Cumbrians face evictions in cost of living crisis – expert

Source > News & Star

By Joanna Morris Investigations Editor

30 May 2022 05:08 BST


A COST-OF-LIVING crisis means more people from across the region will face losing their homes, experts have warned.

To help those facing eviction know what to expect from the process, the News and Star has put together a guide to what to expect at the possessions courts.


You will be served with notice to leave your property.

This could be in the form of a Section 8 claim, brought about because the landlord has grounds for eviction. Section 8 claims are used when you have broken the terms of your tenancy, whether through the accumulation of rent arrears, damage to the property or nuisance behaviour.

Or it could be a Section 21 claim – a so-called ‘no fault’ eviction that allows landlords to evict you without reason with as little as eight weeks’ notice.


If you do not leave, your landlord or mortgage lender can make a civil claim to the county court seeking the possession of the property.


A hearing at the possessions court will be arranged and you will be invited to attend.

You are entitled to represent yourself or seek legal assistance. Duty solicitors are also on hand at the court for those who are not represented.


Your landlord or mortgage company – or their legal representatives – will outline their case in front of the judge and you will be invited to respond to it.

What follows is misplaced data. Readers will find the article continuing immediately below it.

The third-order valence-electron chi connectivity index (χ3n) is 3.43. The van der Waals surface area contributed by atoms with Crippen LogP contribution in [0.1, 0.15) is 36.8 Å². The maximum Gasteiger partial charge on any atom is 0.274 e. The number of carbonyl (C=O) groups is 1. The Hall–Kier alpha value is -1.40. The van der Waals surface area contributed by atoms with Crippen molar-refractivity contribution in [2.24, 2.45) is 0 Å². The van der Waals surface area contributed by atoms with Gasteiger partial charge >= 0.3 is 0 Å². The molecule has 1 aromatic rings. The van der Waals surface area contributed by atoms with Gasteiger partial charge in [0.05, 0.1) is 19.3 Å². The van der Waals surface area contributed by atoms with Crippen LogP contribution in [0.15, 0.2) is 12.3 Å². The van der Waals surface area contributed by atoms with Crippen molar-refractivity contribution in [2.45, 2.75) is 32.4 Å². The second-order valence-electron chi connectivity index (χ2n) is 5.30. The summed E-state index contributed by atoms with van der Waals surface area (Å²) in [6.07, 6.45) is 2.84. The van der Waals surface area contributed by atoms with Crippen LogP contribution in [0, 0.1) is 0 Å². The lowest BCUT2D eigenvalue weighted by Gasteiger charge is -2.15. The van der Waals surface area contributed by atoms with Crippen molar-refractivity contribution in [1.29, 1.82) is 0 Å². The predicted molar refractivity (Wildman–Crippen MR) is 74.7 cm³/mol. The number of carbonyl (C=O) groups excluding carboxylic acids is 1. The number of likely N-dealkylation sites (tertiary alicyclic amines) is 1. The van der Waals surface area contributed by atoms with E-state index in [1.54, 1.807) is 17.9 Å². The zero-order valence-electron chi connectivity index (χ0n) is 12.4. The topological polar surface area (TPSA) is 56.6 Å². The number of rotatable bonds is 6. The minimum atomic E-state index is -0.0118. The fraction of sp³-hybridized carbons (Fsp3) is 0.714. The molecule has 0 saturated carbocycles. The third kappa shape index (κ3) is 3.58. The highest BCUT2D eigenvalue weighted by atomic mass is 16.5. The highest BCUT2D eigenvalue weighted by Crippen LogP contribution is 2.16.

The judge decides what kind of action to take – unless the requirements for a Section 8 eviction are met, in which case they have no discretion and must allow the possession to go ahead.

Where a judge can use their discretion, they can decide to grant one of the following:

  • An outright possession order, which means you must leave your property
  • suspended possession order, which means you can stay at the property if you comply with the terms of the order. This usually requires the defendant to pay the latest mortgage or rent instalment, plus some of the arrears that have built up

The judge can also throw the case out, if they decide the claimant has no legal right to take back the property as been explained.


If you still refuse to move out after a judge issues a possession order, a warrant can be sought that would see the eviction enforced by bailiffs.


Throughout the court process, even where a warrant for possession is issued, the claimant and defendant can still negotiate a compromise arrangement to prevent eviction.

And support is available throughout the process, whether at the possession courts or from charities and organisations like Citizens Advice and Shelter. 

Bank of England Boris Johnson Charity Sector Children Comment Piece Conservative Government Cost of Living Crime Economics Energy Food Food Banks food prices Fuel Health Housing Hunger Industrial Action inequality Inflation Labour Party Living Wage London Martin Lewis Mental Health Michael Gove Minimum Wage Opinion Piece Pensions Poverty protest protests Rent Rishi Sunak RMT sunak Supermarkets Trade Unionism TUC Universal Credit Video Wages Wales Work Young People

Print Friendly, PDF & Email
Share the Post:

Related Posts